How a Warm-Up Routine Can Save Your Knees
Mar 25, 2014
Rupturing an anterior cruciate ligament in the knee is a nightmare. As the parent of a teenage son who is seven months out from A.C.L. reconstruction surgery, I can attest to the physical and psychological toll it can take, not to mention the medical bills. But a practical new study suggests that changing how sports teams warm up before practices and games could substantially lower the risk that athletes will hurt a knee, at a cost of barely a dollar per player.
Injuries to the A.C.L., which connects the tibia and femur and stabilizes the knee joint, are soaring, with an estimated 150,000 cases a year. The ligament is prone to tearing if the knee shears sideways during hard, awkward landings or abrupt shifts in direction – the kind of movements that are especially common in sports like basketball, football, soccer, volleyball and skiing.
Motivated by the growing occurrence of these knee injuries, many researchers have been working in recent years to develop training programs to reduce their number. These programs, formally known as neuromuscular training, use a series of exercises to teach athletes how to land, cut, shift directions, plant their legs, and otherwise move during play so that they are less likely to injure themselves. Studies have found that the programs can reduce the number of A.C.L. tears per season by 50 percent or more, particularly among girls, who tear their A.C.L.s at a higher rate than boys do (although, numerically, far more boys are affected).
But to date, few leagues, high schools or teams across the country have instituted neuromuscular training. That puzzled Dr. Eric Swart, a resident in orthopedic surgery at Presbyterian/Columbia University Medical Center.
Wondering what might motivate coaches and other interested parties to take up A.C.L. injury-prevention programs, Dr. Swart and his colleagues settled on naked self-interest. They set out to see what the financial savings involved in undertaking — or resisting — an A.C.L.-injury prevention program might be.
So, for a study presented last Friday at the American Academy of Orthopedic Surgeons annual meeting in New Orleans, he and his colleagues gathered recent clinical trials related to neuromuscular training and used them to create a model of what would happen in a hypothetical sports league composed of male and female athletes, ages 14 to 22, if they did or did not practice neuromuscular training. The researchers then began running the monetary numbers.
They first determined that, not surprisingly, the medical costs associated with a single A.C.L. tear are staggering, with the estimated price for reconstructive surgery and rehabilitation averaging $15,000. If the incidence of A.C.L. tears is about 3 percent among athletes not practicing neuromuscular training, as the clinical trials showed, then, the researchers concluded, the cost of these injuries per player was quite high.
“In our model, it worked out to something like $500 per player,” Dr. Swart said. “Imagine if people collected that as a fee when kids signed up” for club soccer or basketball.
However, neuromuscular training changed that calculus, he continued, dropping the likely incidence of the injuries to about 1.5 percent of the athletes. More important for this study, the cost of the training was negligible, since several of the programs included in the analysis are available free on the Internet and require almost no equipment.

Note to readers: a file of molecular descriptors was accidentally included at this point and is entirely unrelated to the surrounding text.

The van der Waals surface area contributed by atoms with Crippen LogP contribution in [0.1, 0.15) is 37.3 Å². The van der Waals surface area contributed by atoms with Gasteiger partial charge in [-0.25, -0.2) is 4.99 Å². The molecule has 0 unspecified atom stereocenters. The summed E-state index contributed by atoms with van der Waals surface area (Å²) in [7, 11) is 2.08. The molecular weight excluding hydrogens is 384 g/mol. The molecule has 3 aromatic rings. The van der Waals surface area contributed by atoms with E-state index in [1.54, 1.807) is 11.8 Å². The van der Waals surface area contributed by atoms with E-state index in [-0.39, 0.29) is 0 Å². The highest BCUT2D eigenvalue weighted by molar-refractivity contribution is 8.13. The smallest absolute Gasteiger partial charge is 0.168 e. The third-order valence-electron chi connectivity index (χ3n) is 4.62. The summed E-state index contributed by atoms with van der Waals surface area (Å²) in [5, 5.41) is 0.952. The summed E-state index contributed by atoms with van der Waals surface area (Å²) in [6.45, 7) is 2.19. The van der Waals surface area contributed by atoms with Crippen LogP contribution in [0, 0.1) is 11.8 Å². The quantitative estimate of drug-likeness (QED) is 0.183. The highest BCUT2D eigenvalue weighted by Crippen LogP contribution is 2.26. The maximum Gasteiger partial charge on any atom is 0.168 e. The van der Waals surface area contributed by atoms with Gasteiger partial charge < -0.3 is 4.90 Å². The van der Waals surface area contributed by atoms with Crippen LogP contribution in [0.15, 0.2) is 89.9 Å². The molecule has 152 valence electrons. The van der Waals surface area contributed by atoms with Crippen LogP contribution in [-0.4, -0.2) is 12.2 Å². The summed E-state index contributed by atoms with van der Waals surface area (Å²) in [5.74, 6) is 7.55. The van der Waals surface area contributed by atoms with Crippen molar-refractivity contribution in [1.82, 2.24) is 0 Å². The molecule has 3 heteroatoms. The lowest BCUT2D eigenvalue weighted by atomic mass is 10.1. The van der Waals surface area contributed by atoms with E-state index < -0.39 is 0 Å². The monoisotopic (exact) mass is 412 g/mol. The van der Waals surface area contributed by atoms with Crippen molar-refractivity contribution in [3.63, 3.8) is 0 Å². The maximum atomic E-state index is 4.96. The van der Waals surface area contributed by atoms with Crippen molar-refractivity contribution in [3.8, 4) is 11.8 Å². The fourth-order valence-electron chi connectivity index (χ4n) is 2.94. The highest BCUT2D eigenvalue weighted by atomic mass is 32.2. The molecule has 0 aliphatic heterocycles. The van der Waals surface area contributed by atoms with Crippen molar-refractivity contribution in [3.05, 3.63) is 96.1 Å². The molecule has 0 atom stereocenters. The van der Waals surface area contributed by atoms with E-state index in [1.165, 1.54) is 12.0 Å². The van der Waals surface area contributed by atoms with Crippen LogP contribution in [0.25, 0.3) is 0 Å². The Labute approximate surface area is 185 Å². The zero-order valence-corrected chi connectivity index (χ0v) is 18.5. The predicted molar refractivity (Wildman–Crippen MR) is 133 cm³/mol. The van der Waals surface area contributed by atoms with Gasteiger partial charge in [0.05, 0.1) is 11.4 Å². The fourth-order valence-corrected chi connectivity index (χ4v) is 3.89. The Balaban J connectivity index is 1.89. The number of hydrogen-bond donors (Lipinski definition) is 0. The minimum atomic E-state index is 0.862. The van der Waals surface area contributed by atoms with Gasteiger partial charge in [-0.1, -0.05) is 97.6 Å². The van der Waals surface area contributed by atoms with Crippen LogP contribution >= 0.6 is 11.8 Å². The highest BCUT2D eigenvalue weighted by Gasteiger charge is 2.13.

According to the researchers’ calculations, the cost of starting a neuromuscular training program averaged $1.25 per player per year, “which is so much cheaper than visiting an orthopedic surgeon,” said Dr. Swart, an orthopedic surgeon. The cost was the same whether the training was directed at both genders or only at girls.
Those parents and coaches who find that number enticing can begin neuromuscular training with their charges quite easily, Dr. Swart said. “Neuromuscular training is just a better way to warm up,” he said.
Most of the scientifically studied programs consist of about 15 to 20 minutes of exercises including marching, jumping, squatting and side-to-side shuffling that, Dr. Swart said, “help to wake up the brain and nervous system” and get the entire body moving with sharper coordination. The programs also emphasize landing with knees bent and in the proper alignment.
Among the most thoroughly studied neuromuscular training options are the PEP (Prevent Injury, Enhance Performance) program, which was developed by the Santa Monica Sports Medicine Foundation, and the FIFA 11 program, created by the international governing body of soccer. Both programs are free, and coaches need no training to teach them to athletes.
It is important, though, that athletes perform the exercises correctly and in the order prescribed by the programs, Dr. Swart said, to avoid injuries during the training itself. You can find step-by-step, easy-to-follow videos of the workout routines for both the PEP program and the FIFA 11 program on each group’s website. (A sample video from each program can also be viewed below).
Dr. Swart and his colleagues also evaluated the cost-effectiveness of screening young athletes to find those whose biomechanics place them at especially high risk of tearing an A.C.L. and train only them. But the costs of screening were too high to make it practical for youth leagues or high schools.
Instead, Dr. Swart said, universal neuromuscular training for athletes involved in high-risk sports seemed to be cost-effective and to significantly reduce the chance that you will be visiting his office this season.